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Transfer zones in extensional regions display a wide range of geometries from discrete fault zones to zones of broad warping. The classification of extensional fault displacement transfer zones developed in this paper includes three main criteria: (1) primary subdivision of transfer zones by relative attitude and direction of throw of the major faults (synthetic and conjugate); (2) secondary subdivision of conjugate transfer zones into transfer zones where the normal faults dip toward each other (convergent) and where the transfer zones occur between faults that dip away from each other (divergent); (3) the tertiary subdivision of conjugate relationships of transfer zones and secondary subdivision of synthetic transfer zones are by the fault terminations in plan view; fau t tips approach, or they overlap, completely overlap (termed "collateral"), or are in line (termed "collinear"). A high abundance of overlapping transfer zones occur in the East African rift where extension is low and large-scale cross faults (proto-transform faults?) are uncommon. Commonly, transfer zones in this region are relatively high areas with complex internal fault geometries flanked by deeps.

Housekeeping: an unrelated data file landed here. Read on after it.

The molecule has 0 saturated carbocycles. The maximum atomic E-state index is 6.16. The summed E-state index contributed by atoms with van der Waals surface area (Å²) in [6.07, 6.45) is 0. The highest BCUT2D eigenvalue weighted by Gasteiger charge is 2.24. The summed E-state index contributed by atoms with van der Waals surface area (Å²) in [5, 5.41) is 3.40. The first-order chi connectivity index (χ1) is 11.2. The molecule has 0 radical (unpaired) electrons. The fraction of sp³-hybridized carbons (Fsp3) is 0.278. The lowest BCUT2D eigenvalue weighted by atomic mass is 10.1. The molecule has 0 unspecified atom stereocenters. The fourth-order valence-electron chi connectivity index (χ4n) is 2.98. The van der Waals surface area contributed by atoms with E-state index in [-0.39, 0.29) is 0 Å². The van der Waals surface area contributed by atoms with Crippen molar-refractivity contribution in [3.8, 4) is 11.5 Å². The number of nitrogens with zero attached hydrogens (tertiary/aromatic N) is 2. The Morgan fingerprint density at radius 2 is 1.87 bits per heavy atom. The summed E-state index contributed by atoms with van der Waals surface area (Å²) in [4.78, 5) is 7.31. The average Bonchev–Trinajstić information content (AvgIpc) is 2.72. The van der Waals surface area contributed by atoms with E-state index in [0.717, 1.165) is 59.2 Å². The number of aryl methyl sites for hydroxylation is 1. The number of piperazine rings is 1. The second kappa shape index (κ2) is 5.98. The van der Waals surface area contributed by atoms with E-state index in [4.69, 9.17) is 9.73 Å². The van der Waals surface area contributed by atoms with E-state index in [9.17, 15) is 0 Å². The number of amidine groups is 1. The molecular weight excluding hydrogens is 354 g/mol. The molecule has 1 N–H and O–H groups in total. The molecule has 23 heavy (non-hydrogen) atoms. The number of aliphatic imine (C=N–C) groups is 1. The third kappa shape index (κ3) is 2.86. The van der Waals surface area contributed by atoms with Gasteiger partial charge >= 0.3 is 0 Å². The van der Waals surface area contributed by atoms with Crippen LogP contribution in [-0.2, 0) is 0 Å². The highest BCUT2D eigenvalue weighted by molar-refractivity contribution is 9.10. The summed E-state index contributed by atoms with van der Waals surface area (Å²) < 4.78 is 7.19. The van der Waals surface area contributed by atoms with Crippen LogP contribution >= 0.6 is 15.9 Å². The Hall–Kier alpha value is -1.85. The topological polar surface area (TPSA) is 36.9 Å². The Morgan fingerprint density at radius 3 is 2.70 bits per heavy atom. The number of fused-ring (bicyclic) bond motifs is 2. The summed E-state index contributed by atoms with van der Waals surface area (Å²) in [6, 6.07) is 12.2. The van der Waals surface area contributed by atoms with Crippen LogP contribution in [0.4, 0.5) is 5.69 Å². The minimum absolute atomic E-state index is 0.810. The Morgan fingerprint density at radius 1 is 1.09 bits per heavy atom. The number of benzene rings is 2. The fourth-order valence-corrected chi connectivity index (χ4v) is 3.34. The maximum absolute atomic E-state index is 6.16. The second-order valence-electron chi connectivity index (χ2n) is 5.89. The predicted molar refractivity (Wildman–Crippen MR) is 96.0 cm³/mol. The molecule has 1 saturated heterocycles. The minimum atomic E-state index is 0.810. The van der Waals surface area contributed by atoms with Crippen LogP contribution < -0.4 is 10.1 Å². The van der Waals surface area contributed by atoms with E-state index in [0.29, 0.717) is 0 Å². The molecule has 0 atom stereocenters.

Transfer zones in rifts contain complex but somewhat predictable structural geometries that make them optimum locations for structural hydrocarbon traps. The classification presented herein can help define and delineate those zones and to some degree predict their internal structural geometry.
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